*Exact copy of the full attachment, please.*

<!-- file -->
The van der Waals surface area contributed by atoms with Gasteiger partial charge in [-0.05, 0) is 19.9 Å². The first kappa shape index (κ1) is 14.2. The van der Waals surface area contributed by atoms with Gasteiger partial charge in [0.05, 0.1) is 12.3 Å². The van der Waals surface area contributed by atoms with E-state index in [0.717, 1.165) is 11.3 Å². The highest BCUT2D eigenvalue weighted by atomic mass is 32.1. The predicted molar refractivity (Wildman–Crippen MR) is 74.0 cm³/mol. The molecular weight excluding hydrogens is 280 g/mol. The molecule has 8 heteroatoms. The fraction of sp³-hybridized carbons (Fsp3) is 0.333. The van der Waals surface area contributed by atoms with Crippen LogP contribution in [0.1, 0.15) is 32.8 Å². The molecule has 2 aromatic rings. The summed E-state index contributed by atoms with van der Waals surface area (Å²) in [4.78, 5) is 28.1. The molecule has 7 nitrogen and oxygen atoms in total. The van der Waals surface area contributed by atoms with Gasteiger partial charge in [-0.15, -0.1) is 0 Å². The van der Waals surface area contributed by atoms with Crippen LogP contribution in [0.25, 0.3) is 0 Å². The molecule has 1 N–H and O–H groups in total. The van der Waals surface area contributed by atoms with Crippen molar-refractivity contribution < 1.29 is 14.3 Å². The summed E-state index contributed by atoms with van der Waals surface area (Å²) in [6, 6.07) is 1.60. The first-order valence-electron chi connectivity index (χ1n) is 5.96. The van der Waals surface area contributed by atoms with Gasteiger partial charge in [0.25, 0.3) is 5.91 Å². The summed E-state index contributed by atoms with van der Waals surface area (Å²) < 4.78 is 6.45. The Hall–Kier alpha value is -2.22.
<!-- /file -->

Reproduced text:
The van der Waals surface area contributed by atoms with Gasteiger partial charge in [-0.05, 0) is 19.9 Å². The first kappa shape index (κ1) is 14.2. The van der Waals surface area contributed by atoms with Gasteiger partial charge in [0.05, 0.1) is 12.3 Å². The van der Waals surface area contributed by atoms with E-state index in [0.717, 1.165) is 11.3 Å². The highest BCUT2D eigenvalue weighted by atomic mass is 32.1. The predicted molar refractivity (Wildman–Crippen MR) is 74.0 cm³/mol. The molecular weight excluding hydrogens is 280 g/mol. The molecule has 8 heteroatoms. The fraction of sp³-hybridized carbons (Fsp3) is 0.333. The van der Waals surface area contributed by atoms with Crippen LogP contribution in [0.1, 0.15) is 32.8 Å². The molecule has 2 aromatic rings. The summed E-state index contributed by atoms with van der Waals surface area (Å²) in [4.78, 5) is 28.1. The molecule has 7 nitrogen and oxygen atoms in total. The van der Waals surface area contributed by atoms with Gasteiger partial charge in [-0.15, -0.1) is 0 Å². The van der Waals surface area contributed by atoms with Crippen LogP contribution in [0.25, 0.3) is 0 Å². The molecule has 1 N–H and O–H groups in total. The van der Waals surface area contributed by atoms with Crippen molar-refractivity contribution < 1.29 is 14.3 Å². The summed E-state index contributed by atoms with van der Waals surface area (Å²) in [6, 6.07) is 1.60. The first-order valence-electron chi connectivity index (χ1n) is 5.96. The van der Waals surface area contributed by atoms with Gasteiger partial charge in [0.25, 0.3) is 5.91 Å². The summed E-state index contributed by atoms with van der Waals surface area (Å²) < 4.78 is 6.45. The Hall–Kier alpha value is -2.22.